E is for Osiris Eldridge. The Illinois State guard was never going anywhere. Still, the official word that he was coming back was welcome. The most outstanding player at the Missouri Valley tourney and a two-time first team all-conference selection, he anchors a Redbirds team with a lot of new faces.
F is for Derrick Favors. Generally rated one of the top two or three freshmen in the country, Favors makes Georgia Tech instantly better. And Paul Hewitt's bench seat instantly hotter. Expectations are high again for the Yellow Jackets.
G is for Keith "Tiny" Gallon. He's not Blake Griffin. Repeat, he is not Blake Griffin. But the rookie is a skilled big man who has people in Oklahoma rightfully believing that the Sooners aren't heading south any time soon.
H is for Robbie Hummel. The Boilers aren't babies anymore. They've been upstart surprises and hunted favorites. Now they're simply seasoned veterans, and with Hummel back -- and more importantly, his back back -- Purdue will be impossible to ignore.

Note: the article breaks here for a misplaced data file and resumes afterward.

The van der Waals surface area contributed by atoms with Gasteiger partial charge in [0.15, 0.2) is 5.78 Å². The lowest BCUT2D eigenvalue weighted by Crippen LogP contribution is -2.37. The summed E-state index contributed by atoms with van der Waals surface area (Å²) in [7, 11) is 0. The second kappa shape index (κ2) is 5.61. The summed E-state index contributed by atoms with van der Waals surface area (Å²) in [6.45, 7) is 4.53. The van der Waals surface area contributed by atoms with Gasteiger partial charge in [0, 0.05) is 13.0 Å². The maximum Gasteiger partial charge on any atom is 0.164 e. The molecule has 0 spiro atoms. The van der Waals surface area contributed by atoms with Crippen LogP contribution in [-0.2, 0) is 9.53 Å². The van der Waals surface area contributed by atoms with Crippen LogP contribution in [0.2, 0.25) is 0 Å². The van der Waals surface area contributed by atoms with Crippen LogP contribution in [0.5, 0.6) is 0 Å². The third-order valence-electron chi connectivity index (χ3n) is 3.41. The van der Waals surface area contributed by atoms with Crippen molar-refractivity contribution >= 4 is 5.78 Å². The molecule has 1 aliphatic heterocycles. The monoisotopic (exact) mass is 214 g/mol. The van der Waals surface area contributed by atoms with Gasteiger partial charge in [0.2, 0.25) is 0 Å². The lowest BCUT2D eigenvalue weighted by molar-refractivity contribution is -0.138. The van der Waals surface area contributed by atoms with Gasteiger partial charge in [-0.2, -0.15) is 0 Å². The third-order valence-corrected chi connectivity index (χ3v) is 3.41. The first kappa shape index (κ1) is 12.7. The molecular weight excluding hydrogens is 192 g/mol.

I is for Isaiah Thomas. His namesake is back in the game, but it will be Isaiah with the A who will be making headlines. With help from passer extraordinaire Abdul Gaddy, the Washington backcourt will be electric.
J is for Damion James. The Kansas coronation may face an in-house pothole. When James elected to return to Texas, the deep and talented Longhorns served notice that neither the Big 12 nor the national title has been decided.
K is for Kansas. The Jayhawks earn the distinction as the lone team mentioned in this alphabet soup because they also earn the distinction as the preseason No. 1.